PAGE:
A WEST Kilbride fundraiser who has seen herself and her daughter overcome cancer has reached a landmark as she reached £30,000 and has an important message for everyone.

Marianne Smith, who fought and overcame cancer in 1983 has spent the years since then raising money for cancer charities.

The importance of her fundraising hit home in 2002 when her daughter Suzanne was diagnosed with acute lymphoblastic leukaemia.

She said that both Suzanne and herself are examples that a diagnosis of cancer does not mean your life is over, and you can battle against it.

After reading an article in the Glasgow Herald about Professor Tessa Holyoake’s wish to have a specialist leukaemia centre in Glasgow, Marianne turned her attention to fundraising to help build the Paul O’Gorman Leukaemia Research Centre.

She began by organising Chinese auctions at home and at her local bowling club and then progressed to organising craft fairs and table top sales.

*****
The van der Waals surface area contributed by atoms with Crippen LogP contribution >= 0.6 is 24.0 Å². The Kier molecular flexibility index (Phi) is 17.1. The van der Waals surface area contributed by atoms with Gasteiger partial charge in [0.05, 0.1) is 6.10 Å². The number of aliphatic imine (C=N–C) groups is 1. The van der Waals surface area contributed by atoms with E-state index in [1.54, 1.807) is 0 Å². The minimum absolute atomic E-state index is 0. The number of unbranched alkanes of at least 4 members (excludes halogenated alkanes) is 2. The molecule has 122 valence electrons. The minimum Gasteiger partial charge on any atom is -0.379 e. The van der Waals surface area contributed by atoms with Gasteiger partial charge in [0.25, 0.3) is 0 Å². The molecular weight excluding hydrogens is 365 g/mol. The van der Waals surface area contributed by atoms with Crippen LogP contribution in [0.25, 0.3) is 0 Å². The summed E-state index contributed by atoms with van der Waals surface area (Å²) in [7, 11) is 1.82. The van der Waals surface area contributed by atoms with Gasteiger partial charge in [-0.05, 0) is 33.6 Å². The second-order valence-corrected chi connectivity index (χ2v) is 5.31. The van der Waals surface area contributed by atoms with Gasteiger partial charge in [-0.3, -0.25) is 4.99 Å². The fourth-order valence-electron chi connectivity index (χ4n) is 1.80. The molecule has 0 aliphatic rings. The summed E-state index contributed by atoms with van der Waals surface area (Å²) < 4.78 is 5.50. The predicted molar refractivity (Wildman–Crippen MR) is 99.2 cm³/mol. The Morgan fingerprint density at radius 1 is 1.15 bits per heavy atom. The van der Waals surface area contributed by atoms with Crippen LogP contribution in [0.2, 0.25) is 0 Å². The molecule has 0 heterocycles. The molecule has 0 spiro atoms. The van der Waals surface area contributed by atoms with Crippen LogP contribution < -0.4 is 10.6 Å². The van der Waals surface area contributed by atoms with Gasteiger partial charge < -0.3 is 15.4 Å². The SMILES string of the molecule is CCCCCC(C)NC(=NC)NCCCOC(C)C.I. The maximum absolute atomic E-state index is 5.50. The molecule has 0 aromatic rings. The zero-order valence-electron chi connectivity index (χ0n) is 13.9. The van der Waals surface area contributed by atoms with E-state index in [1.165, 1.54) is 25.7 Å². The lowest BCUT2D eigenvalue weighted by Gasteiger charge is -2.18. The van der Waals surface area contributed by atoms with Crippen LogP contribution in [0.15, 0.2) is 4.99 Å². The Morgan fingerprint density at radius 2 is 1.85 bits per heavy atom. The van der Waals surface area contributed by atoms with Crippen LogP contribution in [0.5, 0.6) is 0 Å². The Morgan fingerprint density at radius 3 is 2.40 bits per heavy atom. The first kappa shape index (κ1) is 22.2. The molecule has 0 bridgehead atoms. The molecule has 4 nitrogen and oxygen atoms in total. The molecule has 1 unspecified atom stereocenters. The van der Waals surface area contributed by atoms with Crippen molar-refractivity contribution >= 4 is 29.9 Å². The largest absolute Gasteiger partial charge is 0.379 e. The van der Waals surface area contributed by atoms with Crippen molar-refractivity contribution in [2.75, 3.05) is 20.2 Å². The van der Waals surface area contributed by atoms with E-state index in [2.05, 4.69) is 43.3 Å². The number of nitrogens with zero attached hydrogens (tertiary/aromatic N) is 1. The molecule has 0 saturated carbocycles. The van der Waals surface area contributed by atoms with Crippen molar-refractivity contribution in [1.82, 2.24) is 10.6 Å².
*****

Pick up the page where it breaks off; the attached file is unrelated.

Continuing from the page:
Between her and Suzanne they have raised an amazing total of £30,000 for leukaemia research in Glasgow.

Marianne says that she “wants to give hope to people” and that she could not have done this without the “loyalty and support of friends and family over the past 15 years”.

After a bone marrow transplant in 2003 Suzanne is doing well and both mum and daughter thank the wonderful work that is taking place at the Paul O’Gorman Leukaemia Research Centre.

In particular, they paid tribute to the care they received from Professor Holyoake who very sadly passed away this year.

Marianne told the Herald: “It is a terrible thing to watch anyone going through let alone your own daughter.

“It was a trying time.

“A lot of people who are diagnosed think that is the end, but you have to fight.

“Even if you fight, you don’t always win, but it can be done, and it is important to give hope.

“I would like to thank everyone that has supported my fundraising, some of whom have been with me all the way since day one.”